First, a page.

Planting Location: Commonwealth of Pennsylvania with a heavy regional focus on the Chesapeake Bay Watershed. Riparian, suburban, and mine land properties. Our priority focus region is the bottom 8 counties of PA: Franklin, Adams, Lebanon, Lancaster, Centre, Cumberland, Bedford and York counties.
Project Description/Objective: This project addresses agricultural, forestry, and stormwater goals within the PA Chesapeake Bay PA WIP3 and would help make progress toward the PA WIP3 goal of 83,000 acres of buffers within the Susquehanna and Potomac watersheds. While many projects are directed to farmland, it may not exclusively be agricultural lands depending on the priorities and demand within the counties. Priority counties mentioned below, while each unique, have a significant agricultural production presence. Depending what commodity selected, these counties account for more than half of agricultural production in PA. Crop yields and livestock units combine to increase nutrient loading. Seven of the eight counties are in southern Pennsylvania with a high nutrient and sediment delivery load to the Chesapeake Bay.
Ecological Benefits: Adding 10 million native trees to the Pennsylvania landscape will improve the Bay’s water quality by stabilizing stream and river banks, filtering water flow from agricultural, urban, and abandoned mine land environments. Unprecedented resources* and streamlined access to diverse species of high-quality trees and supplies to encourage healthy forest buffer implementation. Our goal is more than just planting trees. Our proposal insists on services and products that favor thriving forest buffers that result in significant nutrient and sediment reductions for years. We believe the quality offered within this proposal will encourage others to offer similar practices netting accelerated buffer implementation throughout PA.
Community Benefits: Adding 10 million native trees to the Pennsylvania landscape will boost the economy through trees’ ability to reduce public health costs, crime, and engaging local industry such as nurseries, garden centers and like-minded industries. The Partnership contracts annually with growers in the mid-Atlantic to purchase trees and supplies in advance of production, generally 16-24 months prior to delivery. Contracts include a specified price, quantity, species list, quantity, delivery date, and include preferences for local contractors, job creation, and socially and ecologically beneficial production practices. Forward contracting addresses a shortage and diversity of trees available for purchase in the region by increasing the predictability of the market for suppliers. Forward contracts have an extensive track record in stabilizing supply, price, and quality in the agricultural and energy markets. The partnership’s forward contract request for proposals give preference to growers in Pennsylvania in order to support economic and workforce development in the region. Communities benefit through workforce development, economic resilience, and ecological benefits.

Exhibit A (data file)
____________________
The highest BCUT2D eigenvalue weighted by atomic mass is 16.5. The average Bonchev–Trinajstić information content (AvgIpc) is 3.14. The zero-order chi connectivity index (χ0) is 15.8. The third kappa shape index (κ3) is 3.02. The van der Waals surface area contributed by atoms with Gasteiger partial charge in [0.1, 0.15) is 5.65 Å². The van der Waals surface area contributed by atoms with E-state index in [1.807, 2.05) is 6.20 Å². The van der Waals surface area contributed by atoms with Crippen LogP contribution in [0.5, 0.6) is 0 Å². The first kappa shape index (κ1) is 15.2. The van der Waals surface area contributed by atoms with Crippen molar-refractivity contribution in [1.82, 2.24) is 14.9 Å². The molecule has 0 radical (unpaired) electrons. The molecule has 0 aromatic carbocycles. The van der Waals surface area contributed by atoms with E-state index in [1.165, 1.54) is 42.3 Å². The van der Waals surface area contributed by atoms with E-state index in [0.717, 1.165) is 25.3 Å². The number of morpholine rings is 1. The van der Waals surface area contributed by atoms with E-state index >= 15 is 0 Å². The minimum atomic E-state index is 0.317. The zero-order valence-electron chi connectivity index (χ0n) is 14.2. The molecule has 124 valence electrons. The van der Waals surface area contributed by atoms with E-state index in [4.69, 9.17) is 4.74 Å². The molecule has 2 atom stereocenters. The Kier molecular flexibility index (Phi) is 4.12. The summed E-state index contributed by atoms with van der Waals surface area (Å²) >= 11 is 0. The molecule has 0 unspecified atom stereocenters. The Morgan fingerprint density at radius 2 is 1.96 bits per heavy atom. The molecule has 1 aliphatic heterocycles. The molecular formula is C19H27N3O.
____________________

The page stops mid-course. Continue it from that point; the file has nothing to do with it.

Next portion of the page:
Types of Trees:American Beech (Fagus grandifolia), Alder, Am. plum, American Beech (Fagus grandifolia), American Crabapple (Malus coronaria), American Crabapple (Malus coronaria), American Elm (Ulmus Americana), American Hazelnut (Corylus Americana), American Plum (Prunus Americana), Arrowwood (Vibernum Dentatum), Balsam Fir (Abies Balsamea), Basswood (Tilia Americana), Bigtooth Aspen (Populus Grandidentata), Bitternut Hickory (Carya Cordiformis), Black Cherry (Prunus Serotina), Black Chokeberry (Aronia Melanocarpa), Black Elderberry (Sambucus Nigra), Black Gum (Nyssa Sylvatica), Black Locust (Robinia Pseudoacacia), Black Oak (Quercus Velutina), Black Walnut (Juglans Nigra), Black Willow (Salix Nigra), Blackhaw Viburnum (Viburnum Prunifolium), Box elder, Buttonbush (Cephalanthus Occidentalis), Chestnut Oak (Quercus Prinus), Easter Red Cedar (Juniperus Virginiana), Eastern (Canadian) Hemlock (Tsuga Canadensis), Eastern Redbud (Cercis Canadensis), Eastern White Pine (Pinus Strobus), Elderberry (Sambucus Canadensis), Flowering Dogwood (Cornus Florida), Grey Birch (Betula Populifolia), Grey Dogwood (Cornus Racemosa) or 1600?, Hackberry (Celtis Occidentalis), Hawthorn (Crataegus Phaenopyrum), Hazel nut, Highbush Blueberry (Vaccinium Corymbosum), Highbush Cranberry (Viburnum Trilobum), Honey Locust (Gleditsia Triancanthos), Hop-Hornbeam (Ostrya Virginiana), Inkberry Holly (Ilex Glabra), Mapleleaf Viburnum (Viburnum Acerifolium), Nannyberry (Viburnum Lentago), Ninebark (Physocarpus Opulifolius), Paw Paw (Asiminia Triloba), Persimmon (Diosptros Virginiana), Pin Oak (Quercus Palustris), Pussy Willow (Salix Discolor), Quaking Aspen (Populus Tremuloides), Raspberry (Rubus Occidentalis), Red Chokeberry (Aronia Arbutifolia), Red Maple (Acer Rubrum), Red Mulberry (Morus Rubera), Red Oak (Quercus Rubra), Red-Osier Dogwood (Cornus Stolonifera), River Birch (Betula Nigra), Sandbar Willow (Salix Exigua), Sassafras (Sassafras Albidum), Scarlet Oak (Quercus Coccinea), Serviceberry (Amelanchier Canadensis), Shagbark Hickory (Carya Ovata), Silky Dogwood (Cornus Amomum), Silky Willow (Salix Sericea), Silver Maple (Acer saccharinum), Speckled Alder (Alnus Rugosa), Spicebush (Lindera Benzoin), Sugar Maple (Acer Saccharum), Swamp White Oak (Quercus Bicolor), Sweet Bay Magnolia (Magnolia Virginiana), Sweet Gum (Liquidambar Styraciflua), Sycamore (Platanus Occidentalis), Tulip Polar (Liriodendron
Number of Trees Donated by Noble Oak: 20,000